• Post your location on social media. Checking in to places that you are visiting, posting updates mentioning your location or sharing photos from your journey compromise your privacy. Be careful about what you share and double check your privacy settings on social media sites to make sure strangers can’t see your posts.

Ultimately, the more we travel, the more cyber risks we face, but you can minimize the risk by following these guidelines.

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Have you stopped to think about the risks your business faces this year? Among other risks, cyber threats remain a high-ranking concern across businesses of all sizes and industries—especially those in technology, banking and professional services sectors.

In 2018, cybersecurity threats grew from small, local attacks to attacks causing disorder on a massive scale. Consequently, it’s critical to be informed of cyber security trends and prepared to prevent cyber attacks in 2019.  Risk Management Magazine reports that the “massive gap between confidence and key fundamental preparation may itself pose a risk.”

Recently, Chubb announced 3 key cybersecurity trends to watch this year:

  1. “Cybersecurity regulation and enforcement will increase and focus more on actions taken by businesses pre-incident, in addition to post-incident protocol.”

For instance, in March of 2018, Alabama enacted the Alabama Breach Notification Act of 2018 (2018-396), which requires business entities to have certain security measures in place and predetermined notification measures to alert impacted individuals of the breach within a reasonable amount of time. Chubb predicts that this year lawmakers will not only shift their attention to companies’ data collection and data usage practices, but also on the actions that organizations should take to better prevent a cyber incident from occurring.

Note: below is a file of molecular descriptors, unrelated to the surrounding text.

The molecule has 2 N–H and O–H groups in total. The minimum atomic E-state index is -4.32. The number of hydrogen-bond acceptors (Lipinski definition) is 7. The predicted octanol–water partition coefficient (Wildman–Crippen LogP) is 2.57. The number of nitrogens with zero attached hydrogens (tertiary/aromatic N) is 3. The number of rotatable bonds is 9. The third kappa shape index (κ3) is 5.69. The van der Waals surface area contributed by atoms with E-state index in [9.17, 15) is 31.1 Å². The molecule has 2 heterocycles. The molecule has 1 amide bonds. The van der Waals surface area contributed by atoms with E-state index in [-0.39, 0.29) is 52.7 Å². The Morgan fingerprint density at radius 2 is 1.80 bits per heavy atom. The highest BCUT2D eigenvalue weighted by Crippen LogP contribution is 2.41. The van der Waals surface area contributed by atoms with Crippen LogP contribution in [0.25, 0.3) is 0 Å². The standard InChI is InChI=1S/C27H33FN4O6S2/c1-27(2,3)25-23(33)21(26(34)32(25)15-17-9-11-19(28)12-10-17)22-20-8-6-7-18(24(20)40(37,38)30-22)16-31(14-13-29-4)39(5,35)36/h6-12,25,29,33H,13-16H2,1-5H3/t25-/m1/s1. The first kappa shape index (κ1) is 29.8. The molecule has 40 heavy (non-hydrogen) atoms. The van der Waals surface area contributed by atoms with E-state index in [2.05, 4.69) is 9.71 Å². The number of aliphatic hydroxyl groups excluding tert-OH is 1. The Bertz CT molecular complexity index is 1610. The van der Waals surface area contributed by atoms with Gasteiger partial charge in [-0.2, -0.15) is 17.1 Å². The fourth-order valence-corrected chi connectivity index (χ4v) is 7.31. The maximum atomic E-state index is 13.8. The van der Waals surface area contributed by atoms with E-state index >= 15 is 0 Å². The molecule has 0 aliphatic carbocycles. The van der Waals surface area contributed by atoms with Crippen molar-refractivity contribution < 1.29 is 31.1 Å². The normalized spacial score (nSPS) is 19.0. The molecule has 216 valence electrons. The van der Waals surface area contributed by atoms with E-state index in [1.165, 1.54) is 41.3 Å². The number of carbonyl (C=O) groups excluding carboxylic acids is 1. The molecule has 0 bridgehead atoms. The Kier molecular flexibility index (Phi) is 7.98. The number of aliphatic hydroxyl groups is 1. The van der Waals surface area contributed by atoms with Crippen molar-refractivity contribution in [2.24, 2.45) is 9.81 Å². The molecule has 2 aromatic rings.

1. “Crime does pay, and business is booming: the business model of cybercrime will tilt heavily toward direct monetization attacks.”

According to Chubb, this means that cyber criminals will prioritize attacks that result in direct monetization, and in order to pursue these types of attacks, criminals will continue to employ ransomware. Consequently, ransomware will continue to grow and become more destructive.

  1. “Cyber criminals will target individuals just as much as businesses as billions of Internet of Things (IoT) devices come online.”

IoT devices, such as vehicles, smart phones, nanny-cams and home appliances, will provide cyber criminals with more ways to target individuals and opportunities to gather personal information.

All in all, business leaders should strive to defend their companies from cyberattacks through preparedness rather than respond to cyber attacks. Cyber insurance plays a key role in protecting your company and managing cybersecurity risks. If you’re interested in obtaining cyber insurance, contact a consultant at The Prewitt Group today!

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In case you haven’t heard, Alabama’s new data breach notification law went into effect on June 1st. In short, the law requires a business entity that “acquires or uses sensitive personally identifiable information (Sensitive PII)” to have certain security measures in place and predetermined notification measures to alert impacted individuals of the breach within a reasonable amount of time.

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cyberattacks

Recently, the City of Atlanta was crippled by a ransomware attack that The New York Times called “one of the most sustained and consequential cyberattacks ever mounted against a major American city.” The city’s computer systems were held hostage after being hacked by a third party who locked them out and demanded money in exchange for re-access to the systems.